First of all, let’s set the record straight. The Common Core Standards are not a curriculum. They are a clear set of shared goals and expectations for what knowledge and skills will help our students succeed. The workplace is very different than it was even ten years ago and teachers today must prepare students for a world of possibilities that may not yet exist. The ability to effectively communicate, collaborate, and adapt to situations will be critical to ensuring we remain competitive in a highly globalized market.[i] Local teachers, principals, superintendents and others are critical to making this happen and will decide how the standards are to be met. Teachers will continue to devise lesson plans and tailor instruction to the individual needs of the students in their classrooms.
Secondly, they were not developed by the Federal government or the current administration, but by the nation’s governors and education commissioners, through their representative organizations the National Governors Association (NGA) and the Council of Chief State School Officers (CCSSO). The education reform movement began in 1996 when the nation’s governors and corporate leaders founded Achieve, Inc. as a bi-partisan organization to raise academic standards, graduation requirements, improve assessments, and strengthen accountability in all 50 states. This led to the launch of the American Diploma Project (ADP) in 2005, the initial motivation for development of the Common Core Standards.[ii] Teachers, parents, school administrators and experts from across the country together with state leaders provided input into the development of the standards.[iii] In fact, our very own Dr. McCallum, head of the Department of Mathematics at the University of Arizona, was a lead author of the Common Core Math Standards.[iv]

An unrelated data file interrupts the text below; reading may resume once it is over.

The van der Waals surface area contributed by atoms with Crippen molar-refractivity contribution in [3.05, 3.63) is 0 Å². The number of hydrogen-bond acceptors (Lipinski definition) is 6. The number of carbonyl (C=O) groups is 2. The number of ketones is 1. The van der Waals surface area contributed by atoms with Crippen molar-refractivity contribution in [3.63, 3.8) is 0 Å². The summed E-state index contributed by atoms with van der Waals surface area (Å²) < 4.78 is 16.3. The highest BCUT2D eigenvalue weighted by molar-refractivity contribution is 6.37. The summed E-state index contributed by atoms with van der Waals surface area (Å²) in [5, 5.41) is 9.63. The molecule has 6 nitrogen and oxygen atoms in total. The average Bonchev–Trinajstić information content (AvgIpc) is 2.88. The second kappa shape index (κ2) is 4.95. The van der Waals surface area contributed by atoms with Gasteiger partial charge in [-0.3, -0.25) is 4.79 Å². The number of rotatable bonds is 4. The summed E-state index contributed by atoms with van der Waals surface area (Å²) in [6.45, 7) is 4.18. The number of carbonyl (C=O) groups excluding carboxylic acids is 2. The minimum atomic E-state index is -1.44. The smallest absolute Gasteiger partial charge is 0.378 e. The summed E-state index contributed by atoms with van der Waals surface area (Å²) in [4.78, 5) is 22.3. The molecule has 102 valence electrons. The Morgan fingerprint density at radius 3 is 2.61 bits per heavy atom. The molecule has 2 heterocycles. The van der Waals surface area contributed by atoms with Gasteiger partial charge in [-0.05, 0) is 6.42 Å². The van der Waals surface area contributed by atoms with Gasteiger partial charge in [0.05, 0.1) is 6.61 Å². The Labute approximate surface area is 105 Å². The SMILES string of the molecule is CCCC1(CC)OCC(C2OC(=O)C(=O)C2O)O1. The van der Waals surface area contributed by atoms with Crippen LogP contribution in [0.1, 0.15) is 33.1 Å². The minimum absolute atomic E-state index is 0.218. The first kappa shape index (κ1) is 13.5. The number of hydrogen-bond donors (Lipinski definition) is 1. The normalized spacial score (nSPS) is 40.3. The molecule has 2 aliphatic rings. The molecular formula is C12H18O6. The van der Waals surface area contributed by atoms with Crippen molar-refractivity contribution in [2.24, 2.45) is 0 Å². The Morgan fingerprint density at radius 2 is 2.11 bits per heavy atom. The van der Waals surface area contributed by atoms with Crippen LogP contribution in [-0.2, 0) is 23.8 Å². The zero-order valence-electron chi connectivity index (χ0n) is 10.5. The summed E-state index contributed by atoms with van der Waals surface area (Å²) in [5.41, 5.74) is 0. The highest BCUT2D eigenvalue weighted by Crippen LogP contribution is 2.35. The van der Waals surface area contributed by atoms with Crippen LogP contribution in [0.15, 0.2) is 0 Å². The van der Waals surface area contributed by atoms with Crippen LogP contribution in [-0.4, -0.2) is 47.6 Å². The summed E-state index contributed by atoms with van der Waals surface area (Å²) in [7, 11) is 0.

There can be no doubt that one of the reasons the United States rose quickly to its super power status is our commitment to providing every citizen a public education. This was a new concept that helped us make the most of our most valuable resource…our people. It is also what helped make the American Dream a reality for so many. Unfortunately, that dream is now no longer a given – studying and working hard no longer guarantee that you’ll be better off than your parents were.
Fear mongering over “the Obama administration federal take-over of education” is simply that, and diverts focus away from the real threats to our public education system. Instead, we should be concerned about the corporate influence in the form of venture philanthropy as opposed to the more traditional philanthropy. The difference of course being that the traditional philanthropists supported the work of others and the venture philanthropists view their giving as entryways into that work. The 1983 report by the Reagan administration, A Nation at Risk, set the stage for the business elite to look at public education as a profit center. The leading venture philanthropies are now pushing charter-school growth, school choice, and education privatization in general; alternative routes of teacher and administrator certification; and curriculum and test development. Unfortunately, all this drives a transition from public deliberation by elected officials to decisions of individuals with no accountability to the public.[v]
Opportunity, that most fundamental American value, is now at risk for so many. It is at risk, not because of some imagined plot to nationalize education, but because we are refusing to deal with the real threats – poverty and a lack of respect for our teaching professionals whom I believe can fix what’s wrong if we’ll just give them what they need and get out of their way. Learn more at www.azed.gov/azcommoncore.
Great post on the Common Core. Thank you for mentioning poverty as a major player in U.S. education, since it is so often overlooked in political arguments. Test scores correlate with poverty, plain and simple.